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We examined relations between the processing of facial identity and emotion in own- and other-race faces, using a fully crossed design with participants from 3 different ethnicities. The benefits of redundant identity and emotion signals were evaluated and formally tested in relation to models of independent and coactive feature processing and measures of processing capacity for the different types of stimuli. There was evidence for coactive processing of identity and emotion that was linked to super capacity for own-race but not for other-race faces. In addition, the size of the redundancy gain for other-race faces varied with the amount of social contact participants had with individuals from the other race. The data demonstrate qualitative differences in the processing of facial identity and emotion cues in own and other races. The results also demonstrate that the level of integration of identity and emotion cues in faces may be determined by life experience and exposure to individuals of different ethnicities.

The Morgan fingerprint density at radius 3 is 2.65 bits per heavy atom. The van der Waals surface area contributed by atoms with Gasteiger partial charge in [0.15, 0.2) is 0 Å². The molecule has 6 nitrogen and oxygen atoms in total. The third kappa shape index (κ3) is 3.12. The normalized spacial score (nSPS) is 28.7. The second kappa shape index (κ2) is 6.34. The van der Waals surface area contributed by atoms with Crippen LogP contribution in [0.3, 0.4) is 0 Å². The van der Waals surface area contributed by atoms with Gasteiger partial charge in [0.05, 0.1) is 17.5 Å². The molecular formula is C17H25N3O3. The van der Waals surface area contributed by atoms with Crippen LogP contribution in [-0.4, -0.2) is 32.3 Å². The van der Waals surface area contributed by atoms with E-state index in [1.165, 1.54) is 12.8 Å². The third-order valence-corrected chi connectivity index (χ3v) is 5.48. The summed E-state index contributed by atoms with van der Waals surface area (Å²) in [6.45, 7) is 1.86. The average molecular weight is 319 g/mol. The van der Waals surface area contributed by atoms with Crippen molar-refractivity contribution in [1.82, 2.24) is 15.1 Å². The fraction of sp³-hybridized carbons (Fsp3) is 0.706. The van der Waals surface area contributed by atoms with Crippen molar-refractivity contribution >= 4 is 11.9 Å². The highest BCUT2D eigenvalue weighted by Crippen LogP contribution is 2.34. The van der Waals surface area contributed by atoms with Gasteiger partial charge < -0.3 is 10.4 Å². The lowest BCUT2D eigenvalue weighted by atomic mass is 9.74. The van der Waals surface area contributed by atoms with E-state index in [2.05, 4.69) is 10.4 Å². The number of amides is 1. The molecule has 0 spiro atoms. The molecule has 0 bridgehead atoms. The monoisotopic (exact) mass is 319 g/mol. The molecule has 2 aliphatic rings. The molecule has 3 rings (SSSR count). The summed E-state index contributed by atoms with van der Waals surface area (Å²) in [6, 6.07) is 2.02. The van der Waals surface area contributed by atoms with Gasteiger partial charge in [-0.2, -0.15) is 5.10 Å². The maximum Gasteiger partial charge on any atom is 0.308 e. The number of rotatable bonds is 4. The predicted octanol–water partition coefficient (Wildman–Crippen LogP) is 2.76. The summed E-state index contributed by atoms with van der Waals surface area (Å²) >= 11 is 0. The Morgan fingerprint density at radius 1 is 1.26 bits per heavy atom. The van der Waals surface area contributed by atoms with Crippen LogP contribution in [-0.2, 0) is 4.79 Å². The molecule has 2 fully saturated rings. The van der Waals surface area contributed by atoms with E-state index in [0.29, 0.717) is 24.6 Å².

Original publication




Journal article


J Exp Psychol Learn Mem Cogn

Publication Date





1025 - 1038


Analysis of Variance, Asians, Blacks, Emotions, Face, Facial Expression, Female, Humans, Male, Pattern Recognition, Visual, Photic Stimulation, Probability, Reaction Time, Social Perception, Students, Surveys and Questionnaires, Universities, Whites